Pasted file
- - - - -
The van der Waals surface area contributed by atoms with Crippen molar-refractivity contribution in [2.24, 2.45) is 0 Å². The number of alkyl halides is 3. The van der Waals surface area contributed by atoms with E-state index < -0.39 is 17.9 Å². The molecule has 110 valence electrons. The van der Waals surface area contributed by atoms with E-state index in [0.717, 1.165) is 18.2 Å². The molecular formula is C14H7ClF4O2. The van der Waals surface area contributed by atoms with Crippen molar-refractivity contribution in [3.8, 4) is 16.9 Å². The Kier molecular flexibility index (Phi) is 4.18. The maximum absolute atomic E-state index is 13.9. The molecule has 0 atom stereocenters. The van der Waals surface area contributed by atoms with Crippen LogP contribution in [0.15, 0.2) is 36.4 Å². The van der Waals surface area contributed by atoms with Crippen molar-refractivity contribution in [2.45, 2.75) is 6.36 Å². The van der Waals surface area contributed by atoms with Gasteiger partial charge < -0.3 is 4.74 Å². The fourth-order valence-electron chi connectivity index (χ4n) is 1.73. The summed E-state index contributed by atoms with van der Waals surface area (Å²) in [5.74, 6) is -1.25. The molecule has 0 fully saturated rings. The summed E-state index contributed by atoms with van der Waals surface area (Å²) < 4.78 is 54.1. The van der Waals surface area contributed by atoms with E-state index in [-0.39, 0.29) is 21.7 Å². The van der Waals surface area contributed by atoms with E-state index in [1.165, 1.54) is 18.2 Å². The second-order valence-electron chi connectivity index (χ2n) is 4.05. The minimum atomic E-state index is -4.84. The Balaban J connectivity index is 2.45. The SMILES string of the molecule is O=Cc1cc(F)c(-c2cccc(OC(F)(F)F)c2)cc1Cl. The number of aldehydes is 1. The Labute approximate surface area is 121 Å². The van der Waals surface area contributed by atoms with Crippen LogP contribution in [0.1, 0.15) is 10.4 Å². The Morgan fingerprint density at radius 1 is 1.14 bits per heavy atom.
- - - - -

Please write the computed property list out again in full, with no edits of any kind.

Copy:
The van der Waals surface area contributed by atoms with Crippen molar-refractivity contribution in [2.24, 2.45) is 0 Å². The number of alkyl halides is 3. The van der Waals surface area contributed by atoms with E-state index < -0.39 is 17.9 Å². The molecule has 110 valence electrons. The van der Waals surface area contributed by atoms with E-state index in [0.717, 1.165) is 18.2 Å². The molecular formula is C14H7ClF4O2. The van der Waals surface area contributed by atoms with Crippen molar-refractivity contribution in [3.8, 4) is 16.9 Å². The Kier molecular flexibility index (Phi) is 4.18. The maximum absolute atomic E-state index is 13.9. The molecule has 0 atom stereocenters. The van der Waals surface area contributed by atoms with Crippen LogP contribution in [0.15, 0.2) is 36.4 Å². The van der Waals surface area contributed by atoms with Crippen molar-refractivity contribution in [2.45, 2.75) is 6.36 Å². The van der Waals surface area contributed by atoms with Gasteiger partial charge < -0.3 is 4.74 Å². The fourth-order valence-electron chi connectivity index (χ4n) is 1.73. The summed E-state index contributed by atoms with van der Waals surface area (Å²) in [5.74, 6) is -1.25. The molecule has 0 fully saturated rings. The summed E-state index contributed by atoms with van der Waals surface area (Å²) < 4.78 is 54.1. The van der Waals surface area contributed by atoms with E-state index in [-0.39, 0.29) is 21.7 Å². The van der Waals surface area contributed by atoms with E-state index in [1.165, 1.54) is 18.2 Å². The second-order valence-electron chi connectivity index (χ2n) is 4.05. The minimum atomic E-state index is -4.84. The Balaban J connectivity index is 2.45. The SMILES string of the molecule is O=Cc1cc(F)c(-c2cccc(OC(F)(F)F)c2)cc1Cl. The number of aldehydes is 1. The Labute approximate surface area is 121 Å². The van der Waals surface area contributed by atoms with Crippen LogP contribution in [0.1, 0.15) is 10.4 Å². The Morgan fingerprint density at radius 1 is 1.14 bits per heavy atom.